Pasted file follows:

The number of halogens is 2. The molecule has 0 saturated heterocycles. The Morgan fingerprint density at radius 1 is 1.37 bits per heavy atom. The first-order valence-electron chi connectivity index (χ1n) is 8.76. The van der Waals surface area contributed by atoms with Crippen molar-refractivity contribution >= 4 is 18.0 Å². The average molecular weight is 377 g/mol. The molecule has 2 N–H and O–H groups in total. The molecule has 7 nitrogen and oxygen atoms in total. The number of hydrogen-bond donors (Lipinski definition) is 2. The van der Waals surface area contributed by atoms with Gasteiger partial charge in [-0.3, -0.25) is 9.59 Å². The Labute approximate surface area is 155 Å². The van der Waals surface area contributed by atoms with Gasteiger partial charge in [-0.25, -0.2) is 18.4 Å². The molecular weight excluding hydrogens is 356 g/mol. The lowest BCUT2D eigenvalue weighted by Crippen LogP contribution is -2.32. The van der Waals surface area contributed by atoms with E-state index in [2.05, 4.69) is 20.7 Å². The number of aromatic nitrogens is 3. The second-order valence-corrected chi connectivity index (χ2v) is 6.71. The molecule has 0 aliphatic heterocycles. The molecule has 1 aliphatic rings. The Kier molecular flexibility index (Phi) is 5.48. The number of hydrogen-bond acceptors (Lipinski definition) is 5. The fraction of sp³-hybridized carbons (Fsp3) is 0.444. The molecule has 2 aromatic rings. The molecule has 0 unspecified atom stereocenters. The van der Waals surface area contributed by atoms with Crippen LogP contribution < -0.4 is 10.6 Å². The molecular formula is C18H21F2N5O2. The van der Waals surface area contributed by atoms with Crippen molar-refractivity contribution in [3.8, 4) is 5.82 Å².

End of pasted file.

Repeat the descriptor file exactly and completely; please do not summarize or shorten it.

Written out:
The number of halogens is 2. The molecule has 0 saturated heterocycles. The Morgan fingerprint density at radius 1 is 1.37 bits per heavy atom. The first-order valence-electron chi connectivity index (χ1n) is 8.76. The van der Waals surface area contributed by atoms with Crippen molar-refractivity contribution >= 4 is 18.0 Å². The average molecular weight is 377 g/mol. The molecule has 2 N–H and O–H groups in total. The molecule has 7 nitrogen and oxygen atoms in total. The number of hydrogen-bond donors (Lipinski definition) is 2. The van der Waals surface area contributed by atoms with Gasteiger partial charge in [-0.3, -0.25) is 9.59 Å². The Labute approximate surface area is 155 Å². The van der Waals surface area contributed by atoms with Gasteiger partial charge in [-0.25, -0.2) is 18.4 Å². The molecular weight excluding hydrogens is 356 g/mol. The lowest BCUT2D eigenvalue weighted by Crippen LogP contribution is -2.32. The van der Waals surface area contributed by atoms with E-state index in [2.05, 4.69) is 20.7 Å². The number of aromatic nitrogens is 3. The second-order valence-corrected chi connectivity index (χ2v) is 6.71. The molecule has 0 aliphatic heterocycles. The molecule has 1 aliphatic rings. The Kier molecular flexibility index (Phi) is 5.48. The number of hydrogen-bond acceptors (Lipinski definition) is 5. The fraction of sp³-hybridized carbons (Fsp3) is 0.444. The molecule has 2 aromatic rings. The molecule has 0 unspecified atom stereocenters. The van der Waals surface area contributed by atoms with Crippen LogP contribution < -0.4 is 10.6 Å². The molecular formula is C18H21F2N5O2. The van der Waals surface area contributed by atoms with Crippen molar-refractivity contribution in [3.8, 4) is 5.82 Å².